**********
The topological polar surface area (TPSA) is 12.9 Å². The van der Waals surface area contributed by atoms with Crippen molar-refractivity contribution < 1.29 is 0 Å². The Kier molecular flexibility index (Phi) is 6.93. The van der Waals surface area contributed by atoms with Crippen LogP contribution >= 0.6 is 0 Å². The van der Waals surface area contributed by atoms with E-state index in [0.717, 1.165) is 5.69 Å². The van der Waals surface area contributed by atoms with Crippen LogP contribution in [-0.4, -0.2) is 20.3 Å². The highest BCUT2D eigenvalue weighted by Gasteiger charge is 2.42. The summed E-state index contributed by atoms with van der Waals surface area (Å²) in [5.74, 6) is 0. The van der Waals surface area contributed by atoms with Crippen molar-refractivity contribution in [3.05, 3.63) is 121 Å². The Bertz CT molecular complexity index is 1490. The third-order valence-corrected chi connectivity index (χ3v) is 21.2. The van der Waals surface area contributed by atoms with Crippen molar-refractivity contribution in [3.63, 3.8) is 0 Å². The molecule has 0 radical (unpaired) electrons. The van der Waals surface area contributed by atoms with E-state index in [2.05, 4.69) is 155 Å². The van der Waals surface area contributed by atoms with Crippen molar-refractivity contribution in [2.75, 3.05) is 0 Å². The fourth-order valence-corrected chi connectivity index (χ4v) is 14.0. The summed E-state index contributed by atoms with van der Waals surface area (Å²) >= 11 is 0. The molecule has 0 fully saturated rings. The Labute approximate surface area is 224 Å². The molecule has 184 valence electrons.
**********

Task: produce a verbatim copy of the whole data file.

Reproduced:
The topological polar surface area (TPSA) is 12.9 Å². The van der Waals surface area contributed by atoms with Crippen molar-refractivity contribution < 1.29 is 0 Å². The Kier molecular flexibility index (Phi) is 6.93. The van der Waals surface area contributed by atoms with Crippen LogP contribution >= 0.6 is 0 Å². The van der Waals surface area contributed by atoms with E-state index in [0.717, 1.165) is 5.69 Å². The van der Waals surface area contributed by atoms with Crippen LogP contribution in [-0.4, -0.2) is 20.3 Å². The highest BCUT2D eigenvalue weighted by Gasteiger charge is 2.42. The summed E-state index contributed by atoms with van der Waals surface area (Å²) in [5.74, 6) is 0. The van der Waals surface area contributed by atoms with Crippen molar-refractivity contribution in [3.05, 3.63) is 121 Å². The Bertz CT molecular complexity index is 1490. The third-order valence-corrected chi connectivity index (χ3v) is 21.2. The van der Waals surface area contributed by atoms with Crippen molar-refractivity contribution in [3.63, 3.8) is 0 Å². The molecule has 0 radical (unpaired) electrons. The van der Waals surface area contributed by atoms with E-state index in [2.05, 4.69) is 155 Å². The van der Waals surface area contributed by atoms with Crippen molar-refractivity contribution in [2.75, 3.05) is 0 Å². The fourth-order valence-corrected chi connectivity index (χ4v) is 14.0. The summed E-state index contributed by atoms with van der Waals surface area (Å²) >= 11 is 0. The molecule has 0 fully saturated rings. The Labute approximate surface area is 224 Å². The molecule has 184 valence electrons.